How Much to Practice

How much to practice depends a great deal on the age of the student and his/her goals for the instrument. For a twelve year old beginner, thirty or forty minutes a day may well be ample. For a college music major, forty minutes should be the minimum amount of time spent warming up for a practice regimen of between three and five hours daily. Time spent beyond five hours seems to me to be unproductive – the body and mind are too tired. Less than three hours, and improvement crawls to a snail’s pace.

Split the practice time into several sessions during the day. Take a break of at least ten minutes each hour and go do something else. Talk to friends, read a magazine, but don’t rush off to make a reed. Take a break. Your body and mind will thank you.

Two other things are as important as practicing enough – practicing carefully (see above) and practicing every day. In many ways, practicing is just like going on a diet. You cannot go on a diet three days a week. You cannot go on a diet for just a week or two. After a week or two, you have merely experienced all of the pain and irritability without seeing any of the reward. But after a year, besides having a whole new appearance, you also have a whole new world of good habits that will keep you healthy for the rest of your life.

Students who don’t practice enough usually regard practicing as work and drudgery. More practice means more work and more drudgery. This reaction simply means that the student has never practiced enough to experience the reward. Trust your teacher; do what he or she says; do it well. After six months, improvement is guaranteed. By then, you’ll be enjoying it so much you’ll never go back to muddling through.

After not practicing well for many years, or not practicing enough, many students report that increased practice only makes them sound worse. Since that can’t possibly be true, consider that you are merely more clearly aware of your shortcomings. After a few weeks, when you’ve worked them out, you can start to improve.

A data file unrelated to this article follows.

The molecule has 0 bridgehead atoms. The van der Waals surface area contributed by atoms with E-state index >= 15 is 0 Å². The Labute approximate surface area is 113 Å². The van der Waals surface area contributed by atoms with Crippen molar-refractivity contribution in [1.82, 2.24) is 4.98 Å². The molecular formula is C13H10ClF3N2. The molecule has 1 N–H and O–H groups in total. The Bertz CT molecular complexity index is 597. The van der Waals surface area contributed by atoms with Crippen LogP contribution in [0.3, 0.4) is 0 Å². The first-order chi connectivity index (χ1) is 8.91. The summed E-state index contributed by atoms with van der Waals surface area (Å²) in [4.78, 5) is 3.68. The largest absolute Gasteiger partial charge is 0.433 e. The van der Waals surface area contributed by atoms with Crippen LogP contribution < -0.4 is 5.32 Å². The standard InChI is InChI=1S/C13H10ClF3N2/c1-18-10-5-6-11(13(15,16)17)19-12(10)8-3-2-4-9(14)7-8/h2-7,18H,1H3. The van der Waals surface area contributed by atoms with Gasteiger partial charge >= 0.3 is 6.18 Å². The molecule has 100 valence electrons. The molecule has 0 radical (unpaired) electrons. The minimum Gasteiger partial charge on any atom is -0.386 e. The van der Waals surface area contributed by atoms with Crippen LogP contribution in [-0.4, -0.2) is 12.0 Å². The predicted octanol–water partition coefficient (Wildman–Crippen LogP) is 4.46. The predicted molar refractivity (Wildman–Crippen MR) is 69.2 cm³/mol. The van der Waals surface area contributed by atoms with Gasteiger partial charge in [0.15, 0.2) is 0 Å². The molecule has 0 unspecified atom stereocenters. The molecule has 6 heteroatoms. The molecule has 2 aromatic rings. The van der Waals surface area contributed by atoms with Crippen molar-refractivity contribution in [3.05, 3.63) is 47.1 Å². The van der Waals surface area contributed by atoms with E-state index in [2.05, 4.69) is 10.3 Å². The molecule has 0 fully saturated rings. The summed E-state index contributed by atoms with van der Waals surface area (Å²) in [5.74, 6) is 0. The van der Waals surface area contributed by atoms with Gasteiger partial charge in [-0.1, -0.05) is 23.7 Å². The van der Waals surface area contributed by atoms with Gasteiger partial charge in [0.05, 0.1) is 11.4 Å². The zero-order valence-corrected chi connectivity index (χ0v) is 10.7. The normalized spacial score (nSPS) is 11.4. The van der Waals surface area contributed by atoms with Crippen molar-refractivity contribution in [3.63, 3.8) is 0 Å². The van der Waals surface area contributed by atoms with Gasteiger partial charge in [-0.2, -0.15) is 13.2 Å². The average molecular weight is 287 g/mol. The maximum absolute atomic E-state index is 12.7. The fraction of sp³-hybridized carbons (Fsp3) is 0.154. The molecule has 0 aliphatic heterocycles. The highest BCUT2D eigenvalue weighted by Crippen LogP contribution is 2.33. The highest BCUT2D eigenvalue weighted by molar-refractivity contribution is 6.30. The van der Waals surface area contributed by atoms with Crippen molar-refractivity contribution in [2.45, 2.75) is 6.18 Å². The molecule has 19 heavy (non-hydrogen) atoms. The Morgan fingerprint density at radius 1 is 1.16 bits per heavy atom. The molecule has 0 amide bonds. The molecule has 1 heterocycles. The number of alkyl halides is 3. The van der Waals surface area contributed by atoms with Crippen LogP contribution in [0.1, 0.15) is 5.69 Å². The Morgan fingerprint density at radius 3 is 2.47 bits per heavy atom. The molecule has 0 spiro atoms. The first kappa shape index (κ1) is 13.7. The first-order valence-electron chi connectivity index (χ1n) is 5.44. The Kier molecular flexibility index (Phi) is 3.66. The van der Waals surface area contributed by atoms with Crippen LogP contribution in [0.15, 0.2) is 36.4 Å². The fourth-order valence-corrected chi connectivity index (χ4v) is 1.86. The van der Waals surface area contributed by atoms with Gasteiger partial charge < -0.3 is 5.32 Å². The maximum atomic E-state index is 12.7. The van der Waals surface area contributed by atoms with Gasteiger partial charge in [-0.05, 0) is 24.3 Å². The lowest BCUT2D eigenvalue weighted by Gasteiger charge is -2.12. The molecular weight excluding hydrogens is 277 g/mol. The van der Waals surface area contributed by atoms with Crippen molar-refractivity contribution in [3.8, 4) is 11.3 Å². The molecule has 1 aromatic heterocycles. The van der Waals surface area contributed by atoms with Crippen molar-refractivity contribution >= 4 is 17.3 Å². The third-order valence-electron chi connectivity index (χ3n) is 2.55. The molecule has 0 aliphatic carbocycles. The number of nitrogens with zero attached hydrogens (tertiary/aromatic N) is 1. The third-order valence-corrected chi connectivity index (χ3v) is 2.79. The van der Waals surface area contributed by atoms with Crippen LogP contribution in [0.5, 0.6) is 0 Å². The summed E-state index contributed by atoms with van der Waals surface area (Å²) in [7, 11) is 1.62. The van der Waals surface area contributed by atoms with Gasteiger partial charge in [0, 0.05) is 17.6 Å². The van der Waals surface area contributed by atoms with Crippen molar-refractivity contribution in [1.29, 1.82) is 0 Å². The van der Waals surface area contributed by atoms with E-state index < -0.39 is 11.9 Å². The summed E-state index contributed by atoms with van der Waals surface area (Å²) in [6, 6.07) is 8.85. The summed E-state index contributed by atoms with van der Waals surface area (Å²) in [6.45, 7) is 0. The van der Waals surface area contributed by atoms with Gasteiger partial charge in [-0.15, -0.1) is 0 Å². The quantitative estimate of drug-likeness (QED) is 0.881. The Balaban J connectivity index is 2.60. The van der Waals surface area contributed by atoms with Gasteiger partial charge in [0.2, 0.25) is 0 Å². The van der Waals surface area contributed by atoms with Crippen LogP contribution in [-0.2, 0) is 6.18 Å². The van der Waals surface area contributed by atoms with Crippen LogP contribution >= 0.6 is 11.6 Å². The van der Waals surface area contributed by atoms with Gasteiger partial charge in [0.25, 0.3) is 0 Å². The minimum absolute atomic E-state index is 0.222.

There is no such thing as being too well prepared. You get one chance to play something correctly. At that point, you don’t want a 50% chance of accuracy; you don’t even want a 99% chance. You want it to be right and give the listener the impression that it was easy. Remember – in order for it to sound easy, it must be easy. There is no faking this.

What to Practice

I, and many others, recommend that practice time be divided into three periods. One third should be spent on warm-ups and scales; one third on etudes and specific technical exercises; the last portion on pieces and excerpts.

Consult the warm-up page in this website for suggestions of how to spend your first hour. I cannot emphasize enough the importance of having a complete command of slow scales, long tones, fast scales, and other scale-derived patterns. These are the foundation of any technique, by which I mean both sound production and technical facility. With a technique, you can play anything; without it, you have to learn everything from scratch.Since a large proportion of the music you play is some sort of scale or scale pattern, mastering these is a most efficient way to practice.

Do not resist etudes. They are composed with a view towards solving specific technical or musical difficulties. Often, the difficulties of the etude (along with ways of cheating to make it easier) are readily apparent. Do not avoid the difficulty, meet it head on. Otherwise, you will never learn what the etude is meant to teach you. Invent your own exercises to solve specific problems. For example, the F Major arpeggio is difficult on the oboe – make up an exercise to improve it. When you’ve solved that, make up an exercise to get over the break cleanly. Make up exercises that address specific difficulties in the music you are learning – often, there is only one troubling passage in an otherwise playable piece. Isolating that passage and solving it makes your practice much more efficient.